• Taube/Koret Center for Neurodegenerative Disease Research

About The Taube/Koret Center

The goal of the Taube-Koret Center for Neurodegenerative Disease Research (TKC) is to establish a translational research and development center that will undertake an ambitious task of preventing, treating, and curing neurodegenerative diseases; such as Huntington’s disease, Parkinson’s disease, Amyotrophic lateral sclerosis, Frontotemporal Dementia. The center aims to achieve this goal with innovative programs that targets a critical gap between the discovery of putative targets, which typically occurs in academia, and the development of safe and effective drugs, which require the resources and expertise of industry. The TKC research program will consist of a target validation and drug development program and a target/drug discovery program. Both will benefit from access to experienced individuals with extensive industrial and drug development expertise and to highly experienced Contract Research Organization (CRO) providers.

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Latest Articles

ALS Association Golden West Chapter

The ALS Association Golden West Chapter organized a tour of the Taube/Koret Center at the Gladstone Institutes directed by Dr. Steven Finkbeiner. The tour was an opportunity for some the chapter's key stakeholders, including people diagnosed with ALS, caregivers, family members, volunteer fundraiseres and philanthropists, to learn about the groundbreaking scientific discoveries that are being supported by the ALS Asssociation; through annual programs such as  the Walk to Defeat ALS, the Napa Ride to Defeat ALS, and other major gifts and special programs.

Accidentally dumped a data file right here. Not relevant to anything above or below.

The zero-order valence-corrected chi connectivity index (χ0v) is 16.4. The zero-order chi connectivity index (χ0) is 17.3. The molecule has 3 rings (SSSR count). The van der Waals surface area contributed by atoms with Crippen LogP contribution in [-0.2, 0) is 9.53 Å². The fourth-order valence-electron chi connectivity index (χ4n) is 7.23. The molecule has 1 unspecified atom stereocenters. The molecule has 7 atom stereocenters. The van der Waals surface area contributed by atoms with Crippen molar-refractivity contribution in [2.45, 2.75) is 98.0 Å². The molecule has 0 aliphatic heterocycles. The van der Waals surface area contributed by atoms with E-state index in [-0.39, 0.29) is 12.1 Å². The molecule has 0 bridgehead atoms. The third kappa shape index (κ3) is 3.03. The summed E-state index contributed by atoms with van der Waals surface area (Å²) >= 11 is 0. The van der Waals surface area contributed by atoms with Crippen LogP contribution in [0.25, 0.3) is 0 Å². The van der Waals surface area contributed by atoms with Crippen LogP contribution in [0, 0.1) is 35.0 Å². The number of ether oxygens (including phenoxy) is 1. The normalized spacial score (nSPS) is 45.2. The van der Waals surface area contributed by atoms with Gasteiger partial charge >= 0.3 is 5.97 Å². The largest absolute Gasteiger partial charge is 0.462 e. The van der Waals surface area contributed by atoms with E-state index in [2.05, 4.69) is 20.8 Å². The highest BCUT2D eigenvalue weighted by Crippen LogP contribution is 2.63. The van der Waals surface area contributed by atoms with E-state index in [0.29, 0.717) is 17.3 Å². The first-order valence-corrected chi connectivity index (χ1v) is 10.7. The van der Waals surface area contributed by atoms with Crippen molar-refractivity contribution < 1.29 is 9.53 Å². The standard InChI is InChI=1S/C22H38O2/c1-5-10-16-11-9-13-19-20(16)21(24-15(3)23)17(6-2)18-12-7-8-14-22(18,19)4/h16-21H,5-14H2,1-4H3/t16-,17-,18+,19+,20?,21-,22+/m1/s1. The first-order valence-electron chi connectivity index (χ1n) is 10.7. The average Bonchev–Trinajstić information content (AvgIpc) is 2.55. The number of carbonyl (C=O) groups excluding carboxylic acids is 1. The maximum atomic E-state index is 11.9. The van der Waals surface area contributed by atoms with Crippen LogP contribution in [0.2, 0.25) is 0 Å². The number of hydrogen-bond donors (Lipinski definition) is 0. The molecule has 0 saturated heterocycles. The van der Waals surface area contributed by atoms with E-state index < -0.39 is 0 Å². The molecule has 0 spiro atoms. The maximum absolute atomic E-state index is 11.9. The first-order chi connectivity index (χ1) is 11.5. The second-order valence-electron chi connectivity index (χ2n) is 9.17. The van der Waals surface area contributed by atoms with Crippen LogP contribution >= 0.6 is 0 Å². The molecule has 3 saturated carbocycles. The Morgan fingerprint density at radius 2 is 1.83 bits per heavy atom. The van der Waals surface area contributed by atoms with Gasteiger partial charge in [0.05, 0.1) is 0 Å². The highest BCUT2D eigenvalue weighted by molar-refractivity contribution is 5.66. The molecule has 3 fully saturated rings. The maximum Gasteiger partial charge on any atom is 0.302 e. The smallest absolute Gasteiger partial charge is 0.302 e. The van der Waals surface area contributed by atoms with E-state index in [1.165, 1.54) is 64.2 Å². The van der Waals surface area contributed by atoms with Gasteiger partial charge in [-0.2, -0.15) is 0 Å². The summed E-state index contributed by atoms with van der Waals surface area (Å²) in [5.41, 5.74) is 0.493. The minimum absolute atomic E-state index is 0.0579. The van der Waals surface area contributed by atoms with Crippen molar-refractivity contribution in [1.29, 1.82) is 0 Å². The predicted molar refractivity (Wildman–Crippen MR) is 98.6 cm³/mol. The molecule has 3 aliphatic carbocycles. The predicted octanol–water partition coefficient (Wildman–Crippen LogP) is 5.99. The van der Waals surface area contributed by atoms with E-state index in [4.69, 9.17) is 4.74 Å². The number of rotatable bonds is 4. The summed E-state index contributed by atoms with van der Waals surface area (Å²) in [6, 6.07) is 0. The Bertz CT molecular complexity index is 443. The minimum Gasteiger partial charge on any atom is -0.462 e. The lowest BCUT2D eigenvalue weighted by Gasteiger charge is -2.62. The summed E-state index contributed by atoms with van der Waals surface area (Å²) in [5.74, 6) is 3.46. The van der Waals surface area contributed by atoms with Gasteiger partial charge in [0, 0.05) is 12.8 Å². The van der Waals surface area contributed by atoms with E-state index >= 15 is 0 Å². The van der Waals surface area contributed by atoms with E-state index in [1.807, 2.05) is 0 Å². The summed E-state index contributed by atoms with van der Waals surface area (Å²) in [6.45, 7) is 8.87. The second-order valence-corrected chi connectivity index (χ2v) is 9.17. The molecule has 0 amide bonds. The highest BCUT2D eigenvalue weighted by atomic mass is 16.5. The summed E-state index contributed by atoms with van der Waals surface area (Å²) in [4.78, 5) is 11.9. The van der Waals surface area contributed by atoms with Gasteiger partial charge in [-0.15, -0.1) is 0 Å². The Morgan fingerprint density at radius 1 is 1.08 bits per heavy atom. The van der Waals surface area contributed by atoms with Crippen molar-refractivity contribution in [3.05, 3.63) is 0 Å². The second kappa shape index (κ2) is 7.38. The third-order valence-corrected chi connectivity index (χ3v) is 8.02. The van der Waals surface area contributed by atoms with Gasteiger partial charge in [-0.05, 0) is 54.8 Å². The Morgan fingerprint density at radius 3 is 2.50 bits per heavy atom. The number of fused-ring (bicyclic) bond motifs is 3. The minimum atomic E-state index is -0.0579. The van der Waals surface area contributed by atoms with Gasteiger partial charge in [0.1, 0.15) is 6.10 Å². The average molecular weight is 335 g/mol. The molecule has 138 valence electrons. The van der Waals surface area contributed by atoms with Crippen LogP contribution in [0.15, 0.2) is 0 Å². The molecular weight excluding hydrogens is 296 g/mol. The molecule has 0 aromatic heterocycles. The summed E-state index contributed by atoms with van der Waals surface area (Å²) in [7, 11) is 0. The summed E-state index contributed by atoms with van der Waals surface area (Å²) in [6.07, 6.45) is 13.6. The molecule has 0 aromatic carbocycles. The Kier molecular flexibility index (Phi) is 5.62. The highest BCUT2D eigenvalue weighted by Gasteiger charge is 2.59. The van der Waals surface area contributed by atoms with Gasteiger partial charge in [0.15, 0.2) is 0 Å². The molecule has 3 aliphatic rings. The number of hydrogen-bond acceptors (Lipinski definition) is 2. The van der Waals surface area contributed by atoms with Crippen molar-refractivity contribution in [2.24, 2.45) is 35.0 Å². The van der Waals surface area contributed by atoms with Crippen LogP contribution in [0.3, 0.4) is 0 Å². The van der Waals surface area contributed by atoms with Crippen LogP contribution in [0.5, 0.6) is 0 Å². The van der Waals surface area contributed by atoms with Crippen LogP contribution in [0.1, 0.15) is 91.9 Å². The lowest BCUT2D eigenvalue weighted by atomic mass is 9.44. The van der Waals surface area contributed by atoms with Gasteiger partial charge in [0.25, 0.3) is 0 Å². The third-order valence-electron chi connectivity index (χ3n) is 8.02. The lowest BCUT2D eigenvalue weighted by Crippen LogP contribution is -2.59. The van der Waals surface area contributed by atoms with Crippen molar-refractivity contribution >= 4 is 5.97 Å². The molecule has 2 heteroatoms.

Finkbeiner Lab scientist Dr. Ashkan Javaherian and his team are using autophagy to better understand the mechanics of ALS — and to develop potential new ALS therapies.

Parkinsons disease IPSCs

Studies of human diseases in animals have always had limitations. Now Dr. Gaia Skibinski is using cutting-edge technology to create custom-made, entirely human neurons that manifest many of the characteristics of Parkinson’s disease. These single-cell PD models help her and her team to gain insights into the disease and to continue their search for possible new treatments for this devastating disease.